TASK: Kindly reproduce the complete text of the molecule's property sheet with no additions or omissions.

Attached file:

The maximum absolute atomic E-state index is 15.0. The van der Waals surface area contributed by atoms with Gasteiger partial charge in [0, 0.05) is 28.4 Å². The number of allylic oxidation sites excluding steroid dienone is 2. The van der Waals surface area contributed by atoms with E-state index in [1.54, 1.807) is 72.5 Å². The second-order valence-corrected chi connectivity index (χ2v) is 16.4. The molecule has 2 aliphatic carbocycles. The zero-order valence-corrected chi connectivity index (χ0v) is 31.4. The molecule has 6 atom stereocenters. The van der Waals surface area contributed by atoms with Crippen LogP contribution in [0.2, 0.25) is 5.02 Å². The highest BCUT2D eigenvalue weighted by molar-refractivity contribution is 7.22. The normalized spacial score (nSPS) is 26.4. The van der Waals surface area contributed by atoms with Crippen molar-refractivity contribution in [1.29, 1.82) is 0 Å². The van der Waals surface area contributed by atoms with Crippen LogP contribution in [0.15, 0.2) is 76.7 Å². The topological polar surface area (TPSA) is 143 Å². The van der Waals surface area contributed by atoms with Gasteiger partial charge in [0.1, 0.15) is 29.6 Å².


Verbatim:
The maximum absolute atomic E-state index is 15.0. The van der Waals surface area contributed by atoms with Gasteiger partial charge in [0, 0.05) is 28.4 Å². The number of allylic oxidation sites excluding steroid dienone is 2. The van der Waals surface area contributed by atoms with E-state index in [1.54, 1.807) is 72.5 Å². The second-order valence-corrected chi connectivity index (χ2v) is 16.4. The molecule has 2 aliphatic carbocycles. The zero-order valence-corrected chi connectivity index (χ0v) is 31.4. The molecule has 6 atom stereocenters. The van der Waals surface area contributed by atoms with Crippen LogP contribution in [0.2, 0.25) is 5.02 Å². The highest BCUT2D eigenvalue weighted by molar-refractivity contribution is 7.22. The normalized spacial score (nSPS) is 26.4. The van der Waals surface area contributed by atoms with Crippen molar-refractivity contribution in [1.29, 1.82) is 0 Å². The van der Waals surface area contributed by atoms with Crippen LogP contribution in [0.15, 0.2) is 76.7 Å². The topological polar surface area (TPSA) is 143 Å². The van der Waals surface area contributed by atoms with Gasteiger partial charge in [0.1, 0.15) is 29.6 Å².